Functional Order: Fi-Se-Ni-Te

Edith is highly sensitive to insults and easily hurt by Mary’s various statements (“At least I’m not fishing with no bait”). She feels a strong need to be authentic to her feelings and holds true to them, even when it’s not the right time or place. In some instances, she can appear almost selfish in how she expresses herself (after a disaster around the dinner table, she draws attention to her ruined dress, rather than being concerned for Carson’s health). Edith does not appear to think about how her budding romance with a farmer will impact his wife. Edith fails to think about how spreading rumors of her sister’s affair with Pamuk may ruin her own chances at marriage; she complains to her husband that she is left alone to bring a new child into the world. Unlike her more idealistic sister Sybil, Edith actively wants to be hands-on and engaged with the outside world; she is at her happiest when she is allowed to be modern and do things with her hands — care for the soldiers in the convalescent home, learn to run a tractor and perform farm chores, step in as the editor when her lover goes overseas to obtain a divorce, etc. Edith sees and leaps on chances to find a beau, often because they are right in front of her and available. Some of her choices, such as to spread negative rumors about Mary, or her decision to put her daughter into a home near Downton, are short-sighted and damaging to the family. She does not show much Ni, except that she wants her life to be worth something and tends to set her heart on certain men. She can be somewhat naive about people’s intentions. She feels most useful when allowed to be true to herself and run a newspaper, which is when she brings in some Te development. She can be blunt under stress, frankly telling off her sister.

Enneagram: 4w3 so/sp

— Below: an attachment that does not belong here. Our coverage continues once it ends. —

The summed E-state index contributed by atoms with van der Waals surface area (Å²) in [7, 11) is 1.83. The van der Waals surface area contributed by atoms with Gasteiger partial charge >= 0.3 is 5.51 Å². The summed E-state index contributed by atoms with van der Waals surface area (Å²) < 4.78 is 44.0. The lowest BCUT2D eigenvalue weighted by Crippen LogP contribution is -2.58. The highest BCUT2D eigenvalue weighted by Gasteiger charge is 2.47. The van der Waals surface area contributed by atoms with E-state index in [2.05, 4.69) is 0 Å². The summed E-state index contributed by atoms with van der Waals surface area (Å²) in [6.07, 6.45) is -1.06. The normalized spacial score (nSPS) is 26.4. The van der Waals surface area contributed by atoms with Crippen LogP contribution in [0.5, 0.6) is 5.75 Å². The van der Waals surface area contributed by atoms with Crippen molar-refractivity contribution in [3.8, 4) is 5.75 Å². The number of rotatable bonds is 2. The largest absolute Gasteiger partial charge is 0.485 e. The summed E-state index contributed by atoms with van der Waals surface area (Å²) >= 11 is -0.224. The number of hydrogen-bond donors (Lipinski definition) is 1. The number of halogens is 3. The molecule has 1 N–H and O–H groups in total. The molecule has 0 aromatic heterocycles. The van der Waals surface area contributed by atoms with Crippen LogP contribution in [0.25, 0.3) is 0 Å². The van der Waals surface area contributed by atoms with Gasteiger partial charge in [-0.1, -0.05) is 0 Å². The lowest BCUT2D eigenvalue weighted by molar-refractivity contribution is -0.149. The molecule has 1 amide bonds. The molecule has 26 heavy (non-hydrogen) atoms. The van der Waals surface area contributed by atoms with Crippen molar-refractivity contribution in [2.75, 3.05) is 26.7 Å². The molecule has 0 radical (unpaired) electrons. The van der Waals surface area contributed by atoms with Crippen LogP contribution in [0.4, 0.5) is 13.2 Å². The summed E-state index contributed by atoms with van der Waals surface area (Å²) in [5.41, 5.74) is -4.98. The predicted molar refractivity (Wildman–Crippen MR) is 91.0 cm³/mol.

Edith is starved for love, so she desperately moves toward anyone who wants or needs it from her; first trying to chase and attract Matthew, then Sir Anthony Strallon, then a random farmer, then the man she winds up engaged to and whose illegitimate child she bears, all while being angry at her sister, bitter about never being wanted, and somewhat self-centered. When Carson, who has served her family for a long time, has what looks like a heart attack in the dining room after spilling soup on her dress, when her mother tells her to run to town and fetch the doctor, Edith complains about her dress being ruined, without thought for how it will look or anyone else (“But what about my dress?”). She meanly exposes her sister’s scandal to ruin her, never thinking how it will reflect on the rest of them, and then doesn’t deny it or apologize for a long time. She tends to chase after unavailable men, then become full of angst and drama when she loses them or they leave her at the altar (just another sign of how rejected she is, and how nobody wants her). Under stress, she moves into 2ish behaviors and that helps her find her calling by serving the needs of the soldiers convalescing in their home—she writes letters for them, fetches books for them, and finds out all about their lives. She enjoys helping the farmer on his farm, and doing things for other people. Edith spends half her time in tears because Mary has said something cruel to her, or ruined her chances at happiness with yet another beau. As time goes on, Edith becomes more self-confident in her connections, her beauty, and her talents, by becoming a newspaper woman. She wants to stand out, to feel important, and to compete with her sister in terms of beauty and attractiveness, but isn’t always sure how to succeed in this, until she gets her foot in the publishing door. Edith loves to be the center of attention, will yield to flattery, and chases her own success.